This article will cover:
TABLE OF CONTENTS
- What Are First- and Third-Party Cookies?
- Why Are Browsers Focused on Privacy?
- How to Maintain Accurate Measurement Despite Browser Restrictions
- What Are the Best Practices for Conversion Tracking Without Third-Party Cookies?
- Do I Need to Do Anything Specific for Chrome, Safari and Firefox?
What Are First- and Third-Party Cookies?
CAKE’s most commonly used tracking method to determine campaign performance and attribution relies on the cookies CAKE sets in the browser and the matching HTML pixels retrieving them in order to store conversions in the CAKE platform.
Cookies: A text based file placed on your computer to store and transmit information to the server of websites (re)visited from that computer’s browser
First-party cookies are stored by the domain (website) you are visiting directly. They allow website owners to collect data for analytics, remember language settings, and perform other useful functions that help provide a good user experience. CAKE sets first-party cookies in the browser
Third-party cookies are created by domains other than the one you are visiting directly, hence the name third-party. They are used for cross-site tracking, retargeting and ad-serving
CAKE sets first-party and third-party cookies, however, both types of cookies are becoming more restricted with recent legislation regarding privacy.
Why Are Browsers Focused on Privacy?
Laws surrounding the internet and privacy are more prevalent than ever. For example, the General Data Protection Regulation (GDPR) affected how 3 of the worlds most used browsers treat or rather, block, first- and third-party tracking cookies:
Apple’s Intelligent Tracking Prevention (ITP) on Safari detects tracking capabilities and blocks any cookies associated with that domain.
Firefox Enhanced Tracking Prevention (ETP) blocks third-party tracking software, including third-party and first-party tracking cookies.
Google Chrome 80 provides improved controls for consumers to block or clear cookies used in a third-party context.
How to Maintain Accurate Measurement Despite Browser Restrictions
Today, you may rely heavily on cookies to track conversions and dictate attribution, however cookie based tracking is becoming increasingly unreliable and is not a best practice. It’s difficult to accurately measure your campaigns if the browsers being used by consumers are blocking cookies. Now is the time to refocus your efforts. Here are a few approaches you can use in CAKE today to accurately measure campaign performance which don’t require third-party cookies.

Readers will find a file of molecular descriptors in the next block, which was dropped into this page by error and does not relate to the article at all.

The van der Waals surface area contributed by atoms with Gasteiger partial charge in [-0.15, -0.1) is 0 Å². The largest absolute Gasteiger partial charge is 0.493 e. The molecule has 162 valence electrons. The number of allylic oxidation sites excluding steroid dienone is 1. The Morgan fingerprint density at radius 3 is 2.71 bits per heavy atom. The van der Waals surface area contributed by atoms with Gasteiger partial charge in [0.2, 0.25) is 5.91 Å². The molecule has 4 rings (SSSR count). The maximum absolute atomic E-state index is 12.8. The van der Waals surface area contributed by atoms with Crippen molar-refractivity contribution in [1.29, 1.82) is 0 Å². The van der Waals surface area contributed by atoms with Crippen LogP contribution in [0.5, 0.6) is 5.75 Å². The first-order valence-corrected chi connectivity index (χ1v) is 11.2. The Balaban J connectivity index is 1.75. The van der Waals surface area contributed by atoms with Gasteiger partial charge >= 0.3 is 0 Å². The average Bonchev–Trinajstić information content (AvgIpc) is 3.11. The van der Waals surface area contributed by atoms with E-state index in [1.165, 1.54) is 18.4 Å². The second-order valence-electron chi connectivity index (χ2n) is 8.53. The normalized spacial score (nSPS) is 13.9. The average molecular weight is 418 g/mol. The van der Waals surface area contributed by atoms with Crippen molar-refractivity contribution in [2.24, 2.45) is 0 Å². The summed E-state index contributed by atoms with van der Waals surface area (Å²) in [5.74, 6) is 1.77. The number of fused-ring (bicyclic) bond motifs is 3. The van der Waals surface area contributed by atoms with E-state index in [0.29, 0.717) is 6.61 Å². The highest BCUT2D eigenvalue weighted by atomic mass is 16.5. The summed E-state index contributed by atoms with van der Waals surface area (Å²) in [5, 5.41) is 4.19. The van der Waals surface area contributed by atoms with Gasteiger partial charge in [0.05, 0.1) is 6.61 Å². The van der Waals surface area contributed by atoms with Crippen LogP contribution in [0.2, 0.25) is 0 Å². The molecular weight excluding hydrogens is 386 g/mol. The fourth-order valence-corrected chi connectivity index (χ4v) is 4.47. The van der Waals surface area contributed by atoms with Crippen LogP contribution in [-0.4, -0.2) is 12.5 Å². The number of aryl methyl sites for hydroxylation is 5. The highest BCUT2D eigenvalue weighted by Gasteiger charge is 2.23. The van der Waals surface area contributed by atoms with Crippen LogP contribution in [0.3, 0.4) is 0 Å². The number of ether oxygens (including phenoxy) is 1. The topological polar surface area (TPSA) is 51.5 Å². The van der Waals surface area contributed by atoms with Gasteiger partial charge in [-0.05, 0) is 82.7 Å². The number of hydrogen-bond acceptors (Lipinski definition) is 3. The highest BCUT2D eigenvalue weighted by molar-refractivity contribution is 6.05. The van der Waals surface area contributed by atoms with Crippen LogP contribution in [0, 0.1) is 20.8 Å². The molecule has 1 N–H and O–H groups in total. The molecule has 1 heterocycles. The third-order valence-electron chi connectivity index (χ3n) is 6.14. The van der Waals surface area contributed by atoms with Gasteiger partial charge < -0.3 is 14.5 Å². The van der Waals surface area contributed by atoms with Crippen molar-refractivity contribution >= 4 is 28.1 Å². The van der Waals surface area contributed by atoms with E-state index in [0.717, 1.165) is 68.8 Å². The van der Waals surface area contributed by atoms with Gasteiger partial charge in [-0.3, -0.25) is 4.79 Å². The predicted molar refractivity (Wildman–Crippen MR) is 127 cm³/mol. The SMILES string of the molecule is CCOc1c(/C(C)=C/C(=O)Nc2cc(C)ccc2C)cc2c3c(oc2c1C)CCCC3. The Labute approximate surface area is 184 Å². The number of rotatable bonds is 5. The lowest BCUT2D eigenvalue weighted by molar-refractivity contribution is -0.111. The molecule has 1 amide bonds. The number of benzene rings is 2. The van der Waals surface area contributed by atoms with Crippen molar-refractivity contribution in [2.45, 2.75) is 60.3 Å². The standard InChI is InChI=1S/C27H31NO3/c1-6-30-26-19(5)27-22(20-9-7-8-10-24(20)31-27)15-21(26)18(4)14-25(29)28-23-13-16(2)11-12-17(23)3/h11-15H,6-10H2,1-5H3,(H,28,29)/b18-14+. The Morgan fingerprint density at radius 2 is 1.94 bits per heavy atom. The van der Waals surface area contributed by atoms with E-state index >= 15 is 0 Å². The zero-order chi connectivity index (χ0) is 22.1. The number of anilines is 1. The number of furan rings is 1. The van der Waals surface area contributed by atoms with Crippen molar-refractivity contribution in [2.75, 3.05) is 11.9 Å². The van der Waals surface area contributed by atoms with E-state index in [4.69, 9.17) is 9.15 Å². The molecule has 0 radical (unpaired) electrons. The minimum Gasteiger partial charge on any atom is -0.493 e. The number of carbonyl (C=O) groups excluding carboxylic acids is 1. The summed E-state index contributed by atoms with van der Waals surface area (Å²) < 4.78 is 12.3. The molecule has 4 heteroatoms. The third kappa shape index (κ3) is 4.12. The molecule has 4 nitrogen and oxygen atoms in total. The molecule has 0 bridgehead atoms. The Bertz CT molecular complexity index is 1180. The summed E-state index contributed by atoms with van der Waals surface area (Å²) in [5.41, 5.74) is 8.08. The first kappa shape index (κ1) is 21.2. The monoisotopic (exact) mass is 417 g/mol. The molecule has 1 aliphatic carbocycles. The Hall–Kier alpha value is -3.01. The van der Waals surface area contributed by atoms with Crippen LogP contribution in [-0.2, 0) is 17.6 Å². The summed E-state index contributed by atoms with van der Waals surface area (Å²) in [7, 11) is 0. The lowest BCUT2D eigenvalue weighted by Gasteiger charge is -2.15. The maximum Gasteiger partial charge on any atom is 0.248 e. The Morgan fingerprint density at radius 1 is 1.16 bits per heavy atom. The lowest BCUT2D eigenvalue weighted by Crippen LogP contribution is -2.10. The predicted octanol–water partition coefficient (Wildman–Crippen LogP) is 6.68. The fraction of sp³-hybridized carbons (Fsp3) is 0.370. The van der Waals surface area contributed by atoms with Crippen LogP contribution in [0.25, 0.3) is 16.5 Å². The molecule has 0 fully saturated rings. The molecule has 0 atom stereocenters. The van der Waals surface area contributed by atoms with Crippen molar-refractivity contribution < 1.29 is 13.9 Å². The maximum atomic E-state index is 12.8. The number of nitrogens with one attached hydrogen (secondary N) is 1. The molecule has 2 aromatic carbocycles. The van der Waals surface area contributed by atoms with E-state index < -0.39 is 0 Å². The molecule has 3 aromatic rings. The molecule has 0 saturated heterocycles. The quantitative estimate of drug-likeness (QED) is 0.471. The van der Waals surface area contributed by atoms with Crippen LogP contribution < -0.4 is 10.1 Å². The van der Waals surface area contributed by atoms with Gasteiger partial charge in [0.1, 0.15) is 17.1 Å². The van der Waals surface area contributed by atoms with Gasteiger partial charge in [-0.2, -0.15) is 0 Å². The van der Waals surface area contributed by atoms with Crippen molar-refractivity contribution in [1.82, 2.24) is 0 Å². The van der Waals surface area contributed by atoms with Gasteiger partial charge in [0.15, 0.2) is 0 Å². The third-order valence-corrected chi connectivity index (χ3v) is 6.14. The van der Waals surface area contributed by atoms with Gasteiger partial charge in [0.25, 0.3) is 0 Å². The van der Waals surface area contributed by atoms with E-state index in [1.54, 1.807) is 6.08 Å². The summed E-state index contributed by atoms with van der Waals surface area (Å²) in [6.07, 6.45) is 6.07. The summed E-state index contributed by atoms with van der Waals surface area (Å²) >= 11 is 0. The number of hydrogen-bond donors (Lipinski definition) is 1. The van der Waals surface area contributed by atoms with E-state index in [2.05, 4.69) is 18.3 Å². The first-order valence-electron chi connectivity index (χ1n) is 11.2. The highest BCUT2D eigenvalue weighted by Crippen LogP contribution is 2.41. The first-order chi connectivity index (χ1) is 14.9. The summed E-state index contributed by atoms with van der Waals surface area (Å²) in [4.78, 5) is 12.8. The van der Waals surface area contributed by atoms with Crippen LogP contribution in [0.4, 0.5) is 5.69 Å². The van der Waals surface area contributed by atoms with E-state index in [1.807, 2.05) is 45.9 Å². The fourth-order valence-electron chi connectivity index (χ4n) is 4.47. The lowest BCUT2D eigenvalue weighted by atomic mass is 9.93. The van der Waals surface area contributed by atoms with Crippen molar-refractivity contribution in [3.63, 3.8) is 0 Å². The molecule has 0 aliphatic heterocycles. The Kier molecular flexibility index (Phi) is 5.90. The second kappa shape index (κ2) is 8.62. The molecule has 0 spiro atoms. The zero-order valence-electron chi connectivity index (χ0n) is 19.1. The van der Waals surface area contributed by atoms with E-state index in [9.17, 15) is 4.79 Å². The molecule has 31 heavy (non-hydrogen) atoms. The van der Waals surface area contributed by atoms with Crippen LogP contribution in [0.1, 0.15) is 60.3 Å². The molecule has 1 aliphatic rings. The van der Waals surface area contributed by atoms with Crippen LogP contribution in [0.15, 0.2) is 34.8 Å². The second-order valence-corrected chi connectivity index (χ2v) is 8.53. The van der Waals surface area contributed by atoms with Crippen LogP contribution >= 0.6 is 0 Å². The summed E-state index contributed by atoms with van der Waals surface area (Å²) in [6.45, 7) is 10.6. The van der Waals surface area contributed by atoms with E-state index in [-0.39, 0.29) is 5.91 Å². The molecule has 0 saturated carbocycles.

What Are the Best Practices for Conversion Tracking Without Third-Party Cookies?
Most commonly known as “server-to-server tracking,” but also referred to as “postback tracking,” this approach requires an advanced marketing measurement platform that can assign a unique ID to an anonymous consumer’s interaction.
In place of a cookie, a click ID or session ID, (in CAKE known as the CAKE Request ID) can be stored server-side, or in the advertiser’s first-party cookie, until the point of conversion.
Since any measurement platform that supports this type of tracking will use its own unique IDs in place of cookies, it is an increasingly popular approach to meet both performance tracking and data privacy demands. Additionally, since server-to-server tracking does not rely on cookies which can be cleared by the consumer or blocked by customer browser settings, it’s a highly accurate approach for measuring performance.
Though this option is easier to implement than server-to-server tracking using Postback URLs, it still requires the use of a first-party session cookie which is susceptible to browser restrictions. Also, note that it requires that you place a click pixel on the landing page of an offer in addition to the conversion pixel (JSSDK) on the thank-you page.
Bonus: Fingerprint Tracking
While first-party cookies and cookieless tracking can accurately measure performance the majority of the time, fingerprint tracking can be a useful tool to supplement those efforts. It serves as a valuable strategy to ensure nothing slips through the cracks with the deterministic tracking methods you have in place, especially for areas such as the walled gardens and cross-device user behavior that can be difficult to measure with absolute certainty.
Also known as “session tracking” or “probabilistic tracking,” fingerprint tracking is a probabilistic approach to attributing customer actions back to digital advertisements they interacted with. You can use this to achieve the best guess as to the performance of marketing campaigns and dollars.
Fingerprint tracking attempts to match the consumer’s interaction with the ad to their conversion, such as a request for more information, through various attributes such as the device or browser used. It offers you another privacy-friendly approach, as you don’t need to store any data that would risk consumers’ right to anonymity.
Do I Need to Do Anything Specific for Chrome, Safari and Firefox?